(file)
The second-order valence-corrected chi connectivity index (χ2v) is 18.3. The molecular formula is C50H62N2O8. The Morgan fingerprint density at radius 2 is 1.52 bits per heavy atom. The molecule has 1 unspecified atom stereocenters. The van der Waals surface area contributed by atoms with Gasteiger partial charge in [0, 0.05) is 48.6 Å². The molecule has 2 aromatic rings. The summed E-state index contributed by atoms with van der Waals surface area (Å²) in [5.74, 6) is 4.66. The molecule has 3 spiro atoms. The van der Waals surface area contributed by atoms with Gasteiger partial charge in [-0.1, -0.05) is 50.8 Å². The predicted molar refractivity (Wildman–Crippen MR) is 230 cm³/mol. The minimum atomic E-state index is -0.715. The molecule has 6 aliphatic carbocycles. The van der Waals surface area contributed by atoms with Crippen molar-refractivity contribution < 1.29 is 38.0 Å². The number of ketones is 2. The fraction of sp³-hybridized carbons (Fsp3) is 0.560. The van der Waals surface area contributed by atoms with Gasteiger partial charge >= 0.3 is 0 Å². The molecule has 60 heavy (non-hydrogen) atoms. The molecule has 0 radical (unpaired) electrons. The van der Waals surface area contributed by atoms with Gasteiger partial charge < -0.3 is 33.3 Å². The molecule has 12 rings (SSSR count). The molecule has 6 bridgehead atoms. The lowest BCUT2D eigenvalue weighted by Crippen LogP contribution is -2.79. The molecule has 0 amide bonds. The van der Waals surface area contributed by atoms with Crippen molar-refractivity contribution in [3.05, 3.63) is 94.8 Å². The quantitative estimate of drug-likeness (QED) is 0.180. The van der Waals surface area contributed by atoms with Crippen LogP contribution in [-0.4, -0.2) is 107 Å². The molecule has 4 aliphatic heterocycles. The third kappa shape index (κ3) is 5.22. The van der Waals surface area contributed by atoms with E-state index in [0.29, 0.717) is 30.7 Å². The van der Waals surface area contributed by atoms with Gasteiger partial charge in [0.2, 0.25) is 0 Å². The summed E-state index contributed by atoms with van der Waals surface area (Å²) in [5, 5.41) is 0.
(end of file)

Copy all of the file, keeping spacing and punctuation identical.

The second-order valence-corrected chi connectivity index (χ2v) is 18.3. The molecular formula is C50H62N2O8. The Morgan fingerprint density at radius 2 is 1.52 bits per heavy atom. The molecule has 1 unspecified atom stereocenters. The van der Waals surface area contributed by atoms with Gasteiger partial charge in [0, 0.05) is 48.6 Å². The molecule has 2 aromatic rings. The summed E-state index contributed by atoms with van der Waals surface area (Å²) in [5.74, 6) is 4.66. The molecule has 3 spiro atoms. The van der Waals surface area contributed by atoms with Gasteiger partial charge in [-0.1, -0.05) is 50.8 Å². The predicted molar refractivity (Wildman–Crippen MR) is 230 cm³/mol. The minimum atomic E-state index is -0.715. The molecule has 6 aliphatic carbocycles. The van der Waals surface area contributed by atoms with Crippen molar-refractivity contribution < 1.29 is 38.0 Å². The number of ketones is 2. The fraction of sp³-hybridized carbons (Fsp3) is 0.560. The van der Waals surface area contributed by atoms with Gasteiger partial charge >= 0.3 is 0 Å². The molecule has 60 heavy (non-hydrogen) atoms. The molecule has 0 radical (unpaired) electrons. The van der Waals surface area contributed by atoms with Gasteiger partial charge < -0.3 is 33.3 Å². The molecule has 12 rings (SSSR count). The molecule has 6 bridgehead atoms. The lowest BCUT2D eigenvalue weighted by Crippen LogP contribution is -2.79. The molecule has 0 amide bonds. The van der Waals surface area contributed by atoms with Crippen molar-refractivity contribution in [3.05, 3.63) is 94.8 Å². The quantitative estimate of drug-likeness (QED) is 0.180. The van der Waals surface area contributed by atoms with Crippen LogP contribution in [-0.4, -0.2) is 107 Å². The molecule has 4 aliphatic heterocycles. The third kappa shape index (κ3) is 5.22. The van der Waals surface area contributed by atoms with E-state index in [0.29, 0.717) is 30.7 Å². The van der Waals surface area contributed by atoms with Gasteiger partial charge in [0.2, 0.25) is 0 Å². The summed E-state index contributed by atoms with van der Waals surface area (Å²) in [5, 5.41) is 0.